66. 66. Schuster Carl N Jr. (1982) A pictorial review of the natural history and ecology of the horseshoe crab, Limulus polyphemus, with reference to other Limulidae. in Alan RLiss (ed.), Physiology and Biology of Horseshoe Crabs: Studies on Normal and Environmentally Stressed Animals, New York, 1–167.
  67. 67. Chiu MC, Morton B (2003) The morphology differentiation of two horseshoe crabs, Tachypleus tridentatus and Carcinoscorpius rotundicaudata (Xiphosura), in Hong Kong with a regional Asian comparison. J Nat Hist 37: 2369–2382. doi: 10.1080/00222930210149753
  68. 68. Manton SM (1977) The Arthropoda: habits, functional morphology, and evolution. Clarendon Press, 1–527.
  69. 69. Botton ML, Haskin HH (1984) Distribution and feeding of the horseshoe crab, Limulus polyphemus, on the continental shelf off New Jersey. Fish Bull 82: 383–389.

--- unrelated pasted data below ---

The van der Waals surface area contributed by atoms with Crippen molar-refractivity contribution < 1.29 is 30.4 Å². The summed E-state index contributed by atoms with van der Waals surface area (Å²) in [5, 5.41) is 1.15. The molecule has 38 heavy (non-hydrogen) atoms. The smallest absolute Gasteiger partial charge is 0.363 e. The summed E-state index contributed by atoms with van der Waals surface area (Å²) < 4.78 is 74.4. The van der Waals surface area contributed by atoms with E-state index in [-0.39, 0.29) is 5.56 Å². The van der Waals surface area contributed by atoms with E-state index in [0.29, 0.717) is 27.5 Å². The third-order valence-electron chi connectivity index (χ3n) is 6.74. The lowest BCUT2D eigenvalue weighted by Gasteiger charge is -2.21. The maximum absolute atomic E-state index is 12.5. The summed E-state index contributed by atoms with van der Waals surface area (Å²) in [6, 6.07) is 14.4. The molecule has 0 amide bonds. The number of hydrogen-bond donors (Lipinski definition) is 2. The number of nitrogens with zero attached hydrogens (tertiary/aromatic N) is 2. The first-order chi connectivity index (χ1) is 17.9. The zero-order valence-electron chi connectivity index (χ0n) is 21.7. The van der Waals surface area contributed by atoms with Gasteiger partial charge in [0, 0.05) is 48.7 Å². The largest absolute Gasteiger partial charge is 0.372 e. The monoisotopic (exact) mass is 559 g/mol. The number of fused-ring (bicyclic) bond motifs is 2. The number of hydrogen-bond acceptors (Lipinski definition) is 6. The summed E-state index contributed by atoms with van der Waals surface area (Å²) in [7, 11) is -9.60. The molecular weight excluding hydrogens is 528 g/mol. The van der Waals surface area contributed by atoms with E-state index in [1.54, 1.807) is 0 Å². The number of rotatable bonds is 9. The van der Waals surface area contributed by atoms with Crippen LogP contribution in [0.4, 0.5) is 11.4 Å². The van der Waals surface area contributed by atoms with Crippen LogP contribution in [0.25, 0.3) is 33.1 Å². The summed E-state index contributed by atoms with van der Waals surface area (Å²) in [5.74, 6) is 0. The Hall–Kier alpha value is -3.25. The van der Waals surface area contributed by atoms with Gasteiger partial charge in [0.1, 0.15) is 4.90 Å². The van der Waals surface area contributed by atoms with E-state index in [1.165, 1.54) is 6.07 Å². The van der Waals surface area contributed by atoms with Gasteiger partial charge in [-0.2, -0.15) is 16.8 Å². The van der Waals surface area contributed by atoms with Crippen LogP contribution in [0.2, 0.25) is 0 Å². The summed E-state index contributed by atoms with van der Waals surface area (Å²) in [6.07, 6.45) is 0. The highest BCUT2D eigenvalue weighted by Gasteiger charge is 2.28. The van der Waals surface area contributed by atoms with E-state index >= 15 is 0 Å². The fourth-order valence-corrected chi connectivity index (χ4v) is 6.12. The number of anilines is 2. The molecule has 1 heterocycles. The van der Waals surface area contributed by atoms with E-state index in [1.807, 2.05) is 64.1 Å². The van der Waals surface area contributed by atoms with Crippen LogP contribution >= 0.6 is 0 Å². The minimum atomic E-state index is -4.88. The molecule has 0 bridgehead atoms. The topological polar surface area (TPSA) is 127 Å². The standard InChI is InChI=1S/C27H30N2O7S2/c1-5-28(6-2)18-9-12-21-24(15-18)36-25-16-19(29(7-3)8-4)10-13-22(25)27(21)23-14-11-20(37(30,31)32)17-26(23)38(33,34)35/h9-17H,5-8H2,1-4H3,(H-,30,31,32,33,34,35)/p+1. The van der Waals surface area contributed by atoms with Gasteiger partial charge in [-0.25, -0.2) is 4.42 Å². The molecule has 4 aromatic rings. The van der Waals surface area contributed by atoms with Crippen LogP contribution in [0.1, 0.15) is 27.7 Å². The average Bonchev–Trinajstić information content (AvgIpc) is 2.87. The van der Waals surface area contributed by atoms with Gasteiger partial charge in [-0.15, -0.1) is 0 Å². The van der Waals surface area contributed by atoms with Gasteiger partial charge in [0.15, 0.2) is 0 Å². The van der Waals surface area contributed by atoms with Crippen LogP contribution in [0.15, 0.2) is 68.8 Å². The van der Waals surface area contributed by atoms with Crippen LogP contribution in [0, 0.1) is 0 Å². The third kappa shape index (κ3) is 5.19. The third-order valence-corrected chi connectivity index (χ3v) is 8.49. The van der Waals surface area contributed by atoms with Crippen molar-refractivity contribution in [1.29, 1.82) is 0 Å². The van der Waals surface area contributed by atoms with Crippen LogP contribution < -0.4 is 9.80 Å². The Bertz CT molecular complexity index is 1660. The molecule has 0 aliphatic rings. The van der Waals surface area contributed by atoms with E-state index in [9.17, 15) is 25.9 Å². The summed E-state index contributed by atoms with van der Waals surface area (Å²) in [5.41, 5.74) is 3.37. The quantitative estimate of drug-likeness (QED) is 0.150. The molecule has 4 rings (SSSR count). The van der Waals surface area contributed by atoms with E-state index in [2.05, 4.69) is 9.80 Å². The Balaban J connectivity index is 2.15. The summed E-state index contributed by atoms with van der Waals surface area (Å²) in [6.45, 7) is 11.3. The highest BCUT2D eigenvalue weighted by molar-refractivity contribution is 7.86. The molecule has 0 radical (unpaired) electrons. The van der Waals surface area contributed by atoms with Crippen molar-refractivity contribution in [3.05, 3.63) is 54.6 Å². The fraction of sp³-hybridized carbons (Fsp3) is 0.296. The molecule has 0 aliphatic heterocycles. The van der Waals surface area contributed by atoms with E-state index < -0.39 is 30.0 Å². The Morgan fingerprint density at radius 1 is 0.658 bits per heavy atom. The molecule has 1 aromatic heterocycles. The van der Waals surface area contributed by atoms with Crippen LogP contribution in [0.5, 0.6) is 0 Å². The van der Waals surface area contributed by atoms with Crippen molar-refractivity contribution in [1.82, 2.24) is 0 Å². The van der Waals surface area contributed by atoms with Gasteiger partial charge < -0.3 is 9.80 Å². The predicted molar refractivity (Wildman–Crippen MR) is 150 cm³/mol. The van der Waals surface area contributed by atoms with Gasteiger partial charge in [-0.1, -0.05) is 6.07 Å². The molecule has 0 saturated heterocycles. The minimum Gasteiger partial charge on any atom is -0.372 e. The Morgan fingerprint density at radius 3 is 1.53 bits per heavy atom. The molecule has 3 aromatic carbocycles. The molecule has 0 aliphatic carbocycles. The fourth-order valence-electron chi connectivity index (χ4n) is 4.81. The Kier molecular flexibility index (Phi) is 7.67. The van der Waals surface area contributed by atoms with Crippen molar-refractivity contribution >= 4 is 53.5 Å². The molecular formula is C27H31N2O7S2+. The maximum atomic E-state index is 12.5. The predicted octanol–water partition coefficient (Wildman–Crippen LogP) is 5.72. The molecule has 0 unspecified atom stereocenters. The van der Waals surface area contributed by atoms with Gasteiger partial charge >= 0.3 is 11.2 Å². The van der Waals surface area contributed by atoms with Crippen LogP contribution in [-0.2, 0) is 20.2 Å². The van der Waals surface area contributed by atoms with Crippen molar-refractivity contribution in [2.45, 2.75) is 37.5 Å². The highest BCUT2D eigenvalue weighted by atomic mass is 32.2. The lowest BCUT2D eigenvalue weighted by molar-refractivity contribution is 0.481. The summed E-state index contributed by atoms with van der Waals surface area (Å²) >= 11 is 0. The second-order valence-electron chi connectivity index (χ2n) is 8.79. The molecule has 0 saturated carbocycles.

70. 70. Walls EA, Berkson J, Smith SA (2002) The horseshoe crab, Limulus polyphemus: 200 million years of existence, 100 years of study. Rev Fish Sci 10 (1): 39–73. doi: 10.1080/20026491051677
  71. 71. Debnath R (1992) Studies on Indian horseshoe crabs (Merostomata: Xiphosura) with special reference to its feeding behaviour. Unpublished PhD dissertation. Department of Marine Science, University of Calcutta, Calcutta, India, 1–158.
  72. 72. Scholz A, Schweigert G, Dietl G (2008) Bivalves from the Nusplingen Lithographic Limestone (Jurassic, Upper Kimmeridgian, Southern Germany). Palaeodiversity 1: 111–131. doi: 10.1080/00241160510013303
  73. 73. Stoliczka F (1870–1871) Cretaceous fauna of southern India; III. The Pelecypoda, with a review of all known genera of this class, fossil and Recent. Palaeontologia Indica, Mem. Geol Soc India 6 (3): 1–537.
  74. 74. Giribet G, Distel D (2003) Bivalve phylogeny and molecular data. in CLydeard and D. RLindberg (eds.), Molecular Systematics and Phylogeography of Mollusks, 45–90. Smithsonian, Washington.